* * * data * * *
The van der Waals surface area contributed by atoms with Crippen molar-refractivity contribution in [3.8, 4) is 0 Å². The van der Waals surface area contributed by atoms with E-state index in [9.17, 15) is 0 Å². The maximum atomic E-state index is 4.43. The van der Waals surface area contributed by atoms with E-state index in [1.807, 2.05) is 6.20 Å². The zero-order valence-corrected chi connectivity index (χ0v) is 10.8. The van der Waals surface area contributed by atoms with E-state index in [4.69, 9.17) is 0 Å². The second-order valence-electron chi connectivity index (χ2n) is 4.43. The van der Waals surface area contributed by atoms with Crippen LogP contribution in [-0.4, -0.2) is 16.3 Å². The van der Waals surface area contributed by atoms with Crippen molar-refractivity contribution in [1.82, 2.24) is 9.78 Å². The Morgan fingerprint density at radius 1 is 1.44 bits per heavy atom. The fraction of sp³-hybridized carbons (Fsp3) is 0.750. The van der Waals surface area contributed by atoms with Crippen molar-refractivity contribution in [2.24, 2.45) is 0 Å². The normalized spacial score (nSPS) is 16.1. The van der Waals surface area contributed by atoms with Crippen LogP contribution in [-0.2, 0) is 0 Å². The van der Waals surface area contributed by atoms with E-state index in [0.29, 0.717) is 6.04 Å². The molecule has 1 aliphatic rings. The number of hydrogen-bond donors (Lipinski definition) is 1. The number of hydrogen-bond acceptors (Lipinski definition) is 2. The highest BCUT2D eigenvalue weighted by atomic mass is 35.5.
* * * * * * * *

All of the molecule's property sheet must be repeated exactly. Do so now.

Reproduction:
The van der Waals surface area contributed by atoms with Crippen molar-refractivity contribution in [3.8, 4) is 0 Å². The van der Waals surface area contributed by atoms with E-state index in [9.17, 15) is 0 Å². The maximum atomic E-state index is 4.43. The van der Waals surface area contributed by atoms with E-state index in [1.807, 2.05) is 6.20 Å². The zero-order valence-corrected chi connectivity index (χ0v) is 10.8. The van der Waals surface area contributed by atoms with E-state index in [4.69, 9.17) is 0 Å². The second-order valence-electron chi connectivity index (χ2n) is 4.43. The van der Waals surface area contributed by atoms with Crippen LogP contribution in [-0.4, -0.2) is 16.3 Å². The van der Waals surface area contributed by atoms with Crippen molar-refractivity contribution in [1.82, 2.24) is 9.78 Å². The Morgan fingerprint density at radius 1 is 1.44 bits per heavy atom. The fraction of sp³-hybridized carbons (Fsp3) is 0.750. The van der Waals surface area contributed by atoms with Crippen molar-refractivity contribution in [2.24, 2.45) is 0 Å². The normalized spacial score (nSPS) is 16.1. The van der Waals surface area contributed by atoms with Crippen LogP contribution in [-0.2, 0) is 0 Å². The van der Waals surface area contributed by atoms with E-state index in [0.29, 0.717) is 6.04 Å². The molecule has 1 aliphatic rings. The number of hydrogen-bond donors (Lipinski definition) is 1. The number of hydrogen-bond acceptors (Lipinski definition) is 2. The highest BCUT2D eigenvalue weighted by atomic mass is 35.5.